In this paper, I have positioned myself with Kean Birch and explored some of the political-economic actors/actants of policy suites implicated in the biotechnologies and bioeconomy. In particular, I have considered Australia's recent National Innovation and Science Agenda and allied documents and entities (that is, Innovation and Science Australia, the National Science Statement and the 2016 National Research Infrastructure Roadmap) as one of the National Innovation Strategies in place now in OECD countries and beyond. In overview, these policy suites utilise the same high knowledge creation/low translation and commericalisation arguments as elsewhere to press for particular ideologically based `improvements' to public science. Mapping the terrain of these entities has revealed the innovation, biotechnology and bioeconomy policy space to be inordinately complex and challenging to navigate. Reviewing Australia's position enables the type of comparative work that contributes to a closer understanding of the largely neoliberal global economic imperatives shaping contemporaneity. Moreover, while these policy suites attempt to constitute and circulate particular visions of science education, their complex nature mitigates against science teachers/educators grappling with their implications.

  8. Progress, decline, and the public uptake of climate science.

    Science.gov (United States)

    Rudiak-Gould, Peter

    2014-02-01

    Previous research has sought to explain public perception of climate change science in terms of individuals' "prior commitment" to such ideological stances as just-world belief, system justification, and liberalism/conservatism. One type of prior commitment that has received little formal attention in the literature is narratives of the moral trajectory of society. A theory of climate science uptake based on beliefs in societal progress or decline is more easily portable to non-Western settings; in a case study of global warming attitudes in the Marshall Islands, trajectory narratives indeed account for public belief, concern, blame, and response more aptly than existing theories, and accord well with qualitative analysis of Marshallese climate change discourse. In Western settings, progress/decline narratives may explain much of the variation in climate change attitudes previously accounted for by other ideological variables, promising a more penetrating explanation for the divergence of climate change attitudes within and between societies.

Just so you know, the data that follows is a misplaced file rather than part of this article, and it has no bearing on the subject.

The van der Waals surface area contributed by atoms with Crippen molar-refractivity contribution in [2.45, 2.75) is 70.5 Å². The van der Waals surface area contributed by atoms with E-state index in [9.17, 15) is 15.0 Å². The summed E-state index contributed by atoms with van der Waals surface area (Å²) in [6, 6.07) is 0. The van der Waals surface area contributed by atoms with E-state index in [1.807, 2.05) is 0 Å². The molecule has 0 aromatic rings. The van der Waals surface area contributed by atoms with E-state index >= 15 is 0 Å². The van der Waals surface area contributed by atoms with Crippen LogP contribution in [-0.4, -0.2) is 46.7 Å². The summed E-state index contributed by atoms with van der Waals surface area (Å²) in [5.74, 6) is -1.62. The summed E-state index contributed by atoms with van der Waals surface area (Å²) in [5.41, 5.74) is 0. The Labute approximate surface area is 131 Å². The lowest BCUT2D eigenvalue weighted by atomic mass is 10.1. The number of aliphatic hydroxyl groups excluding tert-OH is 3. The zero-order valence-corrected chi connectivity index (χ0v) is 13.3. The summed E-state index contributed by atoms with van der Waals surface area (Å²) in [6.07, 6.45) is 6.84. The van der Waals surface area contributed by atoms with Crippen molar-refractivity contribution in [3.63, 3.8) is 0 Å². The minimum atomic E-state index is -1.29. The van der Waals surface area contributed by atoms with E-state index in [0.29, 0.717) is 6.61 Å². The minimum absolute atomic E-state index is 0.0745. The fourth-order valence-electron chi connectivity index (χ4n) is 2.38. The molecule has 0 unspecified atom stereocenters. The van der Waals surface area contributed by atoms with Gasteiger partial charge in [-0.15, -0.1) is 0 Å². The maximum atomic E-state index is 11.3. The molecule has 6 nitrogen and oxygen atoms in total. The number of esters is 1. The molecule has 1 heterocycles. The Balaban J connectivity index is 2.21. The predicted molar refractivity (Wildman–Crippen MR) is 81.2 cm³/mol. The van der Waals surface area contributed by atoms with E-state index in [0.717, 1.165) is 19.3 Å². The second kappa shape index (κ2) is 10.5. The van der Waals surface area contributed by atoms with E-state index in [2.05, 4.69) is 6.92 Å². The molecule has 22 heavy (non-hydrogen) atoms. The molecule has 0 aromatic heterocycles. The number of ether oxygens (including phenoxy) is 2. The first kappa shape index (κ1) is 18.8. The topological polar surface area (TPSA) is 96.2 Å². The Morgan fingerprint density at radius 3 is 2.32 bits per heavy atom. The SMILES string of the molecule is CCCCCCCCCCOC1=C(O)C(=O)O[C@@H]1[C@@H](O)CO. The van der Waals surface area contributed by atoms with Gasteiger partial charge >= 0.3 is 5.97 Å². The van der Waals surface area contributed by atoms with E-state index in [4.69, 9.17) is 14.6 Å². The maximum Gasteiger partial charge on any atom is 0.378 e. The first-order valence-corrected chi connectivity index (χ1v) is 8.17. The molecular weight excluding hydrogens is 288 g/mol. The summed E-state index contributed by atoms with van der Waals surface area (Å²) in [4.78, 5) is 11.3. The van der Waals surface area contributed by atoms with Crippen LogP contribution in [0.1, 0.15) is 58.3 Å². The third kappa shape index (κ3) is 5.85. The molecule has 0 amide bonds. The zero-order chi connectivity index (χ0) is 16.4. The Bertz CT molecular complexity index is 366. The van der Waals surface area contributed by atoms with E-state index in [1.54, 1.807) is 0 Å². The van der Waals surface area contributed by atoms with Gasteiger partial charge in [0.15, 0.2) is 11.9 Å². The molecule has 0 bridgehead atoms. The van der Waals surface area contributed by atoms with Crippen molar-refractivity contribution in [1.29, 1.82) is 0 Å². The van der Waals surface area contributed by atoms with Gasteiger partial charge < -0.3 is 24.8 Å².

9. Publications in biomedical and environmental sciences programs, 1982

    International Nuclear Information System (INIS)

    Moody, J.B.

    1983-04-01

    This bibliography contains 725 references to articles in journals, books, and reports published in the subject area of biomedical and environmental sciences during 1982. There are 553 references to articles published in journals and books and 172 references to reports. The citations appear once ordered by the first author's division or by the performing division. Staff members in the Biomedical and Environmental Sciences divisions have other publications not included in this bibliography; for example, theses, book reviews, abstracts published in journals or symposia proceedings, pending journal publications and reports such as monthly, bimonthly, and quarterly progress reports, contractor reports, and reports for internal distribution. This document is sorted by the division, and then alphabetically by author. The sorting by divisions separates the references by subject area in a simple way. The divisions are represented alphabetically. Indexes are provided by author, title, and journal reference. Reprints of articles referenced in this bibliography can be obtained from the author or the author's division